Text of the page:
A former public health minister has called on rural doctors and the Public Health Ministry to hold talks to iron out their differences over the pay-for-performance (P4P) scheme.
Mongkol Na Songkhla blasted both parties for "losing their minds" by prolonging the stalemate. He said the protest by the Rural Doctors Society (RDS), which is refusing to talk to the ministry, was inappropriate.
Doctors have railed against the scheme since it was announced last month. They argue that it cuts pay for rural doctors and will lead to a mass exodus of medical professionals from rural areas. The P4P scheme, which came into effect at the start of this month, cuts hardship allowances by half, though it allocates an additional allowance based on individual performance.
The original hardship allowance was based on each doctor's degree of isolation and working conditions. The RDS has refused to join any meeting with the Public Health Ministry.
Arak Wongworachart, an RDS leader,said the society would stage another demonstration at the ministry on Wednesday. He called on civil society groups and patient networks to join them.
But Dr Mongkol said it is unlikely a solution will be reached through protest and intimidation. He urged the RDS to open discussions with the ministry about a way out of the problem.
Dr Mongkol said that while he agrees with the P4P concept, Public Health Minister Pradit Sinthawanarong has implemented the scheme poorly.
He said the concept should have gone through a public hearing before being brought into effect. "I think that both parties are losing their minds which makes it hard to find harmony in this situation," Dr Mongkol said.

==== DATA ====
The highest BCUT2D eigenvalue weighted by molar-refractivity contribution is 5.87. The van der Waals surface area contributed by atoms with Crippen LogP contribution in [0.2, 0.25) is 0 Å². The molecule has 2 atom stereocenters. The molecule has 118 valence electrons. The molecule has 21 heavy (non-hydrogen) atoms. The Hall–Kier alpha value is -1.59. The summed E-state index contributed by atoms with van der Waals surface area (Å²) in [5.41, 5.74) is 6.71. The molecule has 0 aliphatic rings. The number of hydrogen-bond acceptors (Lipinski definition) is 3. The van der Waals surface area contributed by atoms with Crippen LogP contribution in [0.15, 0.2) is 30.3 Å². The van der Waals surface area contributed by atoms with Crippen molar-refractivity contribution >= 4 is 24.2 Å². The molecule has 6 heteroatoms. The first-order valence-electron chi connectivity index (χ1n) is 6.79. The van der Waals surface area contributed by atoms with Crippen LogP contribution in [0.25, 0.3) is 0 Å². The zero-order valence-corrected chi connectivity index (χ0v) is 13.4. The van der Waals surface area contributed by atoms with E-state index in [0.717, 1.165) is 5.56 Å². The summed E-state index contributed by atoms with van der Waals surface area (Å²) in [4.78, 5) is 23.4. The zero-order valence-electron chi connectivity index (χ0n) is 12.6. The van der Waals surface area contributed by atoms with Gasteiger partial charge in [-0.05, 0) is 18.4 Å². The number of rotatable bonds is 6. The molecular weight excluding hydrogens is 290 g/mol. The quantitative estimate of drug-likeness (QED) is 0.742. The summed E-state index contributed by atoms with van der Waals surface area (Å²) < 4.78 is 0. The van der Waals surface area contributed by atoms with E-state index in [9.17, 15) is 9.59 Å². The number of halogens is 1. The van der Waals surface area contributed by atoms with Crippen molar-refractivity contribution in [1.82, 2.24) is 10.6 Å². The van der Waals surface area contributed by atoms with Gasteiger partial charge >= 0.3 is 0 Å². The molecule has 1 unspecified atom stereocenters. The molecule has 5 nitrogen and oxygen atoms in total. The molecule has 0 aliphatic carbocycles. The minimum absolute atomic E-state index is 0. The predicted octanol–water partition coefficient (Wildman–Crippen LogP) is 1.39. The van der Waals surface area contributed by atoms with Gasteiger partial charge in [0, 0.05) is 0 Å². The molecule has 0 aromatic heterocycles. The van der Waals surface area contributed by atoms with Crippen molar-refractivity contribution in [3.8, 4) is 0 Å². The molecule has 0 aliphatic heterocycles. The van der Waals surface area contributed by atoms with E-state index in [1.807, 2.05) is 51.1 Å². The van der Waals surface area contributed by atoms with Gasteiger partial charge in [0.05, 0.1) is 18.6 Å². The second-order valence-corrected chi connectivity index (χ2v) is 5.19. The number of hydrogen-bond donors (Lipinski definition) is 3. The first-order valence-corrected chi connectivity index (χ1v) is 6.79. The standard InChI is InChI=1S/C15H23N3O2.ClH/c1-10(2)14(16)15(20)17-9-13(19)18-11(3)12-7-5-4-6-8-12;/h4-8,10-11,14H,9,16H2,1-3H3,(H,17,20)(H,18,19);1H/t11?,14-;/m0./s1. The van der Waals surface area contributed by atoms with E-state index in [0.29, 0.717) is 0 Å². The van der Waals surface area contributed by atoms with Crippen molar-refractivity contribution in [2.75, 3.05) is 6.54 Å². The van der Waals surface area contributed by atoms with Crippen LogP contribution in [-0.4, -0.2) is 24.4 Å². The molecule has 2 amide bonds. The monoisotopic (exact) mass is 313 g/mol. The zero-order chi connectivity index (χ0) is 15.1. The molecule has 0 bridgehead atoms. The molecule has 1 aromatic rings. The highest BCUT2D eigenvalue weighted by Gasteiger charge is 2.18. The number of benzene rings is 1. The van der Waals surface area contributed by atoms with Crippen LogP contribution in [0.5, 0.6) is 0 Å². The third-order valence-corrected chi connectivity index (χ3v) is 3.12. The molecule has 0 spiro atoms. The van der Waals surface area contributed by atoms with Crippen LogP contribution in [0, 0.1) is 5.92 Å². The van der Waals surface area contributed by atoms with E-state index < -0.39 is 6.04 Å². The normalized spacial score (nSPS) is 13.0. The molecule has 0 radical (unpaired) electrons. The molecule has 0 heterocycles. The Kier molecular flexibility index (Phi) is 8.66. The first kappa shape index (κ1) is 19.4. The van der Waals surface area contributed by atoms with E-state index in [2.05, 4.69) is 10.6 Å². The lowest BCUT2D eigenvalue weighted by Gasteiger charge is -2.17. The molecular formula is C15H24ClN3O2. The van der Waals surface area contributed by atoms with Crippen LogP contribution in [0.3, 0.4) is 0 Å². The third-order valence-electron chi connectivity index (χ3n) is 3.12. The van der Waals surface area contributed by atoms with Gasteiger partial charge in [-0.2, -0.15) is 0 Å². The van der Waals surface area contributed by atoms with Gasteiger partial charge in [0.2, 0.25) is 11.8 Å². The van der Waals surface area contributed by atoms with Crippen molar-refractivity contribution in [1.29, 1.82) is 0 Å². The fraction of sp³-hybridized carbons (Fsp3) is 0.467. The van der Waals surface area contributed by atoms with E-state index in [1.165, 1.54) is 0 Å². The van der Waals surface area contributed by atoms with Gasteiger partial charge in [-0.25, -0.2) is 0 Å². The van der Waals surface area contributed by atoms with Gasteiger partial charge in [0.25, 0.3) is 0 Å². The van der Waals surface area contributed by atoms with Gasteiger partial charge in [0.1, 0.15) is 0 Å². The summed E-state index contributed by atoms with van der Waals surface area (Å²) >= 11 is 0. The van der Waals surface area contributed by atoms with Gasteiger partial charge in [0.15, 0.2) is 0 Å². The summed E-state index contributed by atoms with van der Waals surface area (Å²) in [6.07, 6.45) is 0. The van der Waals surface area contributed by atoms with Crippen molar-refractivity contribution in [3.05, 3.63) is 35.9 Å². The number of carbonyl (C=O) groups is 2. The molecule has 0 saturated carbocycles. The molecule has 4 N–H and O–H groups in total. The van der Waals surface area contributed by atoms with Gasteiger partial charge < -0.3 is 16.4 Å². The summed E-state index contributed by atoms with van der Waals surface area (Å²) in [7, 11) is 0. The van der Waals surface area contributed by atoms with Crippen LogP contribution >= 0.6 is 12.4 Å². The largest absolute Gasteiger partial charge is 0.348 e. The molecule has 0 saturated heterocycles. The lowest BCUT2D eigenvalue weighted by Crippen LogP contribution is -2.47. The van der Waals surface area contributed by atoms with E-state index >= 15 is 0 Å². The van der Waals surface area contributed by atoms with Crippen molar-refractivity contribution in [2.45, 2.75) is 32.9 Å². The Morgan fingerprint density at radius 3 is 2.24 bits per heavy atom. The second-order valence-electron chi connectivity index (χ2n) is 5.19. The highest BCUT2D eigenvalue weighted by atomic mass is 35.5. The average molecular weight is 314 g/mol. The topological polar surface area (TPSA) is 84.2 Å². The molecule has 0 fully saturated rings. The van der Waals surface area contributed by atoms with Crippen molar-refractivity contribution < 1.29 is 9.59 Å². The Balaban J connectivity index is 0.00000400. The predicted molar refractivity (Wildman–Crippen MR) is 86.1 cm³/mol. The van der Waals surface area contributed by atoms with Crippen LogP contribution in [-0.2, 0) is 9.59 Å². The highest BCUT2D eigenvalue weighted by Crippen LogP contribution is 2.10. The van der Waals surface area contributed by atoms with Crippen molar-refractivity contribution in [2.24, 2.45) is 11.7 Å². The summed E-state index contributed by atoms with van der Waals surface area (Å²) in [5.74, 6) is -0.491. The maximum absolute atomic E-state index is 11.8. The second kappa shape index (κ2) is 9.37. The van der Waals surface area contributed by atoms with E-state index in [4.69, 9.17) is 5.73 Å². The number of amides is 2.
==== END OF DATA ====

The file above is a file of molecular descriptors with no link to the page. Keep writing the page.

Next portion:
He suggested ministry executives suspend the scheme temporarily to allow for talks with the RDS. He said certain aspects of rural doctors'job, such as improving the health of rural residents or preventing the spread of disease, cannot be measured on paper.
But performance-based evaluations could boost efficiency in the medical industry if they are applied correctly.
Dr Mongkol expressed concern in a Facebook posting recently that the rift would cause a decline in health servicestandards. "The longer the conflict is made to linger, the more effect it will have on patients," he said.
Public Health permanent secretary Narong Sahamethapat insisted performancebased appraisals are needed.
He said the scheme is a key tool for the ministry to encourage doctors to join its new public health service plan, and would help solve the prolonged doctor shortage.
The scheme divides the public health sector into 12 regions. Hospitals within each region share doctors and specialists.
Doctors can gain extra performance points by serving hospitals other than the one where they are stationed. This motivates doctors to expand their services and share knowledge, he said.
The plan will also give patients access to a wider range of medical services, he added. The ministry's inspector-generals will promote the advantages of the P4P scheme to doctors and rural residents,since the RDS has refused to cooperate.
Meanwhile, the Government Pharmaceutical Organisation (GPO), networks of people living with HIV/Aids, and people suffering from heart disease, cancer and kidney failure say they plan to join the RDS protest on Wednesday.
Apiwat Kwangkaew, from the Thai Network of People with HIV/Aids, said the decision to join the protest was prompted by Dr Pradit's comments about a corruption investigation into the GPO.
The Department of Special Investigation is investigating the GPO over alleged corruption in a vaccine plant project.
Source: Bangkok Post April 19, 2013